09 May 2011

Rinco’s Restaurant (食堂かたつむり, 2010)

Freshness and simplicity are two of the defining features of traditional Japanese cooking. While in recent decades fast food may have made substantial gains in terms of popularity, there has long been a strong counter-resistance to these pressures of modernity. Rinco’s Restaurant (Shokudo Katatsumuri, 2010) is a film designed to appeal to an audience who appreciates organic slow food. In fact, a literal translation of the film title is actually “Snail Restaurant” – a name that Rinco chooses because of the slow and loving way in which she prepares her food.

Rinco (Kou Shibasaki) was born the only child of a woman named Ruriko (Kimiko Yo). Her mother has a reputation for having many boyfriends and cannot tell Rinco who her father is. At the outset of the film, we learn via Rinco’s first person narration that her grandmother has recently died leaving her only a donut and a pot of miso. Rinco loves her grandmother’s miso, and she dreams of using it one day to start her own restaurant.

She scrimps, saves, and works hard to earn the money to fulfil this dream. Along the way she falls in love with an Indian man, whose native cuisine inspires her further with dreams of the wonderful spicy dishes she could serve in her restaurant. It all comes crashing down when the man leaves her, stealing most of her possessions. The heartbreak causes Rinco to lose her voice, and she returns to her mother’s home with only her pot of grandma’s miso.

Still determined to accomplish her dream, Rinco enlists the help of family friend Kuma-san (Brother Tom) who lends her money and his construction skills. Together, they transform Ruriko’s back shed into a delightful little restaurant. It soon becomes clear that Rinco is not only a talented chef, but that her lovingly made food has the power to transform people’s lives.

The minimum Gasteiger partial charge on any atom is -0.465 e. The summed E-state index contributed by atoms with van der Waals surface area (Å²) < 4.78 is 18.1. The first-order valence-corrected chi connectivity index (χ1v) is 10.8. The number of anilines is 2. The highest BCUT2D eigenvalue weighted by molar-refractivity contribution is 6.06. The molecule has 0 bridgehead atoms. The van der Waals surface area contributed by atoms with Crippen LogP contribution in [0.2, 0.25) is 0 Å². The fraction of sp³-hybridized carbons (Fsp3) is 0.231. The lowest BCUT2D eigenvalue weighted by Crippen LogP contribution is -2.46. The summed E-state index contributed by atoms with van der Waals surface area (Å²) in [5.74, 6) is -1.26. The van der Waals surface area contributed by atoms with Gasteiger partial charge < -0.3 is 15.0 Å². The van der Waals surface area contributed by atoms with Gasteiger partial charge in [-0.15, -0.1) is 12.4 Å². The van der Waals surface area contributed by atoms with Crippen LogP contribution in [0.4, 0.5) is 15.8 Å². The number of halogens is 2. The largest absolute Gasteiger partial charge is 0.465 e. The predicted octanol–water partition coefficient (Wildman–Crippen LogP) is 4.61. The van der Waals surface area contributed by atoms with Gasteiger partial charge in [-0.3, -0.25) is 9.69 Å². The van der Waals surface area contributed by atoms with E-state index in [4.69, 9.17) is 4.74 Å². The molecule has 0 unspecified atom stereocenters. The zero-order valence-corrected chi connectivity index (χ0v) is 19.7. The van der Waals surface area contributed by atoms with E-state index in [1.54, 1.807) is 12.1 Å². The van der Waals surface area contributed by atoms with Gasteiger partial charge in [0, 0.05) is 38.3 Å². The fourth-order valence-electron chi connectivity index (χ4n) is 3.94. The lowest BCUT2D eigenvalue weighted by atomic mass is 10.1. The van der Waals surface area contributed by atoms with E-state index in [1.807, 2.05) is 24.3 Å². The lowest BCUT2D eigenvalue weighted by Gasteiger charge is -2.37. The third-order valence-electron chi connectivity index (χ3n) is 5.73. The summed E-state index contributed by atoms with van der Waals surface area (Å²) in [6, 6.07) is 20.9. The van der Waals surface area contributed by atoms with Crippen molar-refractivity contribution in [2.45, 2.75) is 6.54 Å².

Mai Tominaga's film has many parallels with Mipo O’s recent film Here Comes the Bride, My Mom (2010) in that the heart of the film are not the romantic woes of the heroines but the troublesome mother-daughter relationship. The film belongs to a recent trend in food films in Japan – such as Seagull Diner (Naoko Ogigami, 2006), Nonchan Noriben (Akira Ogata, 2009), and The Chef of the South Pole (Shūichi Okita, 2009).

There is also an element of magic to the film that is reminiscent of Alfonso Arau’s popular adaptation of Laura Esquivel’s best-selling novel Like Water for Chocolate (Como agua para chocolate, 1992). The dream aspect of Rinco’s Restaurant is captured through the use of musical numbers composed by Mari Fukuhara and cutout style animation sequences which were directed by Osamu Sakai of Robot (the same studio where Oscar-winning director Kunio Katō works).

Unlike Like Water for Chocolate, this film does not seek a resolution through romantic love but through the main protagonist coming to an understanding about who she is as a person. It is a slow-moving film, with magical elements and will appeal to viewers who also appreciate the slow life. The food styling was done by Tomoko Yoshioka of Okazu Design. The food really looks delicious and I am very tempted to order the tie-in cookbook that Okazu Design has published.

Mai Tominaga

Hiroko Takai

Based on the novel by
Ito Ogawa

Nobuyasu Kita

Osamu Sakai

Mari Fukuhara

Food Stylist
Tomoko Yoshioka (Okazu Design)

Kou Shibasaki as Noriko (aka Rinko)
Kimiko Yo as Ruriko
Brother Tom as Kuma-san

© Catherine Munroe Hotes 2011

Nippon Connection 2011